Scores of Pedro Pan veterans who came to the United States as children
during the child exodus crowded into The Miami Herald pavilion on Sunday to
find their names in a unique database unveiled by the newspaper over the
weekend at Cuba Nostalgia.
"This is a wonderful way to preserve our history," said
Marilu Canton, veteran of Operation Pedro Pan, who found her name among the
list of 14,048 names now kept in the Operation Pedro Pan Database.
Coined by a Miami Herald reporter, Operation Pedro Pan took care of
unaccompanied children between 6 and 17 who arrived alone in
the U.S. between 1960 and 1962. Parents were getting their
children out of Cuba, fearing communist indoctrination spreading in private
and public schools.
After first being placed in camps in Miami-Dade such as Matecumbe,
Kendall, Florida City and Opa-locka, the children had to start new lives in
exile in foster homes, orphanages and boarding schools across the country.
Though many were reunited with their parents quickly, that proved not to
be true in some cases.
The names in the database are from the airport log kept by Jorge
‘‘George'' Guarch, the Catholic church employee sent to greet the
frightened children at Miami International Airport.
The database now offers those who came through the program,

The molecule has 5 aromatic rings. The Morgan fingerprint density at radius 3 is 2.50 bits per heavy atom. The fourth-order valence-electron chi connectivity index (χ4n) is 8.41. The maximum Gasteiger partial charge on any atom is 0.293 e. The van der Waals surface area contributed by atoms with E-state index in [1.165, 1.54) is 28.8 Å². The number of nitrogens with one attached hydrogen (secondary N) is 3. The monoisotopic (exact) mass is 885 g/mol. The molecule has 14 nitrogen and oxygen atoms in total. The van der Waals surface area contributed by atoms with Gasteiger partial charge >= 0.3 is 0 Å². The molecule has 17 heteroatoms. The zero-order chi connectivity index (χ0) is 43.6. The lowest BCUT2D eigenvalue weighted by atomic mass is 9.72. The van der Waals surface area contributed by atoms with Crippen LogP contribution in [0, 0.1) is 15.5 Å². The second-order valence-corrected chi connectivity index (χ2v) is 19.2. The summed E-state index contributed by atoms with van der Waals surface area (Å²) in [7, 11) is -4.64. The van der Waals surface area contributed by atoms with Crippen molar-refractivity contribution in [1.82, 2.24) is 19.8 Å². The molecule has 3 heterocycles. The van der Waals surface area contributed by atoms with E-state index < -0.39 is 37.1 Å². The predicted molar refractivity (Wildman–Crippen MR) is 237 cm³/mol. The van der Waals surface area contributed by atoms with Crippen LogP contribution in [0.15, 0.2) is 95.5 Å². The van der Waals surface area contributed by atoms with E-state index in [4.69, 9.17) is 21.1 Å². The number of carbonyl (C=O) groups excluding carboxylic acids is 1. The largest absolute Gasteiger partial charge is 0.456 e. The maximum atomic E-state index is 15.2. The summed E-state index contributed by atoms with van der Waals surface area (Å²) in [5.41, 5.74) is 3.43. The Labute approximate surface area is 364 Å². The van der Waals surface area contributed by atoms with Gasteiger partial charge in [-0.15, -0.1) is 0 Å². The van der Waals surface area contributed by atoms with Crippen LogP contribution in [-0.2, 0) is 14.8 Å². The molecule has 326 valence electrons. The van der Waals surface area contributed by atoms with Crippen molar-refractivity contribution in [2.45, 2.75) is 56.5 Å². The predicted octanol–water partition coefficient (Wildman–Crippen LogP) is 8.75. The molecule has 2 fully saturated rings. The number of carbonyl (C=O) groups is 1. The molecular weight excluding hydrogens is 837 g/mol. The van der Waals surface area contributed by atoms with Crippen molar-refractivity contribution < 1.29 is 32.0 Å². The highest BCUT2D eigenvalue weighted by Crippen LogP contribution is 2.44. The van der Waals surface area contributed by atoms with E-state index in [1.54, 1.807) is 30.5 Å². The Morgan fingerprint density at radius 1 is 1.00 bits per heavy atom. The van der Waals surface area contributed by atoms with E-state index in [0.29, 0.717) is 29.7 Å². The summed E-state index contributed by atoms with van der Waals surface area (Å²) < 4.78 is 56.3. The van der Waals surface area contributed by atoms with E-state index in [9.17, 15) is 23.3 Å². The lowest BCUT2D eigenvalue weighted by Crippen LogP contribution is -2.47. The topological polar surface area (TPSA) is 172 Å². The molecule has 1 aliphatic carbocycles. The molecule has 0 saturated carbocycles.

many now in their 50s and 60s, the chance to see their arrival information
and reconnect with each other.
During the weekend, the database saw brisk business at
MiamiHerald.com/pedropan, with some 50,000 hits and nearly 300 Pedro Pans
registering into the Facebook-like database.
Haydee Torres Mestre came out to see her name.ROUGH TIMES
During her years away from her parents, she experienced some harsh
After several days at the Kendall camp, Mestre, then 10, and her
7-year-old sister Aleida, ended up in an orphanage run by Polish nuns in
The two were finally taken in by a farming family from Arcade, N.Y.
‘‘They were wonderful. They had cows and grew corn. I loved it there,"
Pedro Pan veterans deal with their traumatic experiences differently.
Some refuse to discuss it, like her sister, Mestre said. "She doesn't want
to talk about it at all."
But several years ago, her sister took a trip to New York and made a
detour to Buffalo to see the orphanage were they had stayed, by that point
abandoned and set for demolition.
"My sister went inside the building and took two red bricks -- one for
her, and one for me," Mestre said. "I still have it."